That’s a great question. Whatever decision you make, going either way, you’re not going to please everyone. We knew that. We were prepared for folks saying, “Oh, I won’t be able to come if you mandate vaccination,” which is why we offered a great alternative with our digital program.
[Pushback] was so minimal, I’ll be honest with you — it was far less than we expected. We had maybe a handful of exhibitors — and smaller exhibitors, for the most part — say to us, “This is going to be tough for us. We don’t know if we’re going to have staff who are vaccinated there who are going to be able to work the booth.”
But at the end of the day, we didn’t have [any exhibitors] cancel because of it. [As for] our attendees … our registration numbers are looking great. We had, maybe, 40 overall inquiries or complaints about it — so very minimal, in the big scheme of things.
What are your expectations in terms of attendance?
Well, that’s the million-dollar question, right? Our professional attendance is tracking very, very high. Our exhibitor staff registration is a little bit low right now but … we’re hearing they will be there. Now that we’ve got this vaccination mandate, they’re going back and they’re just trying to validate their staff [will be] vaccinated.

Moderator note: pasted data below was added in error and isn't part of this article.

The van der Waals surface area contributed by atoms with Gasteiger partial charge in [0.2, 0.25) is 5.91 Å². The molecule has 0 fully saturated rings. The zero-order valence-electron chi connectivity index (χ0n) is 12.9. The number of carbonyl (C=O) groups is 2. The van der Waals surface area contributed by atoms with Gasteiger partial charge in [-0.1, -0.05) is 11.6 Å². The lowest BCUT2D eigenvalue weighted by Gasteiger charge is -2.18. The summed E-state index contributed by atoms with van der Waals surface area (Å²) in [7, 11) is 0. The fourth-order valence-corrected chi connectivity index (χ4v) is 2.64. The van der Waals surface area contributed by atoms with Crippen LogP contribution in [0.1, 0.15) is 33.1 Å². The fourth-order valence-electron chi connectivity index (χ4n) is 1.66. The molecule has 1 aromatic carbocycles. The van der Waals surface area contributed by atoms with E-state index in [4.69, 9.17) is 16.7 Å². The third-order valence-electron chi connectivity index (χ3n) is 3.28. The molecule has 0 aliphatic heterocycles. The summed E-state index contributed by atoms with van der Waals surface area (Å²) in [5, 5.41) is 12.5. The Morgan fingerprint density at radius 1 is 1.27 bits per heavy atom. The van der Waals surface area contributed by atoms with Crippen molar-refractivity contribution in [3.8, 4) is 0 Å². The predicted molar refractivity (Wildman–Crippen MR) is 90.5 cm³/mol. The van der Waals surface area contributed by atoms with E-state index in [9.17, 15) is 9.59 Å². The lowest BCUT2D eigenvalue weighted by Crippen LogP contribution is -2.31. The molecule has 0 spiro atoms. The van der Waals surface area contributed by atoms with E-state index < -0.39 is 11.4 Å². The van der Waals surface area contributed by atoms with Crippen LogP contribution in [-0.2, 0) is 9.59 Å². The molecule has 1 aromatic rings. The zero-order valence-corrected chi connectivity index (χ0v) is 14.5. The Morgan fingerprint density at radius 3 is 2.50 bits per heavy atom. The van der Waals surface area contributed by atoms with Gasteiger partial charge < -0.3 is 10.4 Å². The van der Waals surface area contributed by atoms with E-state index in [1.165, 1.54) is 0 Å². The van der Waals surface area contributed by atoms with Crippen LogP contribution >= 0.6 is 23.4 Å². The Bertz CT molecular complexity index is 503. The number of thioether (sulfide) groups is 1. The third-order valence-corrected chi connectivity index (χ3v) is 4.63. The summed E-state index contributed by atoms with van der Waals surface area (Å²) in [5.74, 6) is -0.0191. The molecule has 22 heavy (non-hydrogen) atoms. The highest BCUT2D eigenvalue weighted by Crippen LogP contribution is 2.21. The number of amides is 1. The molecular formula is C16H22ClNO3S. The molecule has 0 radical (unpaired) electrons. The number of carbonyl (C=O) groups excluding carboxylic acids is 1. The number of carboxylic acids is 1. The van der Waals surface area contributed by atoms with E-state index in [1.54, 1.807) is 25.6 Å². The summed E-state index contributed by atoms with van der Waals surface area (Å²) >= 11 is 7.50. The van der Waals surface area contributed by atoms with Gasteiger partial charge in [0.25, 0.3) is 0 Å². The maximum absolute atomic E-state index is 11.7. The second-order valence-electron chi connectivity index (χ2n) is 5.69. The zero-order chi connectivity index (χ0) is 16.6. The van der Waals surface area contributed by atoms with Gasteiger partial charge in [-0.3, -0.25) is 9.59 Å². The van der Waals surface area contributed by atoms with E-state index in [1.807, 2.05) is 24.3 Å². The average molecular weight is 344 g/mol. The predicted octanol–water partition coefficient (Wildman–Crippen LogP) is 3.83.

If we had a crystal ball and we said, “Where do we think we’re going to land?” I think we’re going to say somewhere between 20,000 and 25,000 people. In a normal year, we’re around 45,000. But we’ve still got eight weeks so anything can happen between now and then.
How is the mandate affecting your international attendance?
Our international attendance is about 8-9 percent of our total attendance. Right now, it’s running even lower than that — I think … it may be around 3 or 4 percent. We communicate back and forth with our international staff … and they’re speaking with these folks and many of them still plan to come. They’re waiting to see how quickly they’ll be able to get the vaccination. So, fingers crossed. They want to come, they’re excited to come.
How does your vaccination verification process work?
[For the Clear Health Pass app], registrants will be able to integrate their vaccination directly from their vaccination providers. Clear has agreements with several pharmaceutical retailers [who have] this vaccination data already … so it would automatically, seamlessly be validated. Then they’ll get a green screen, and they would bring that to registration.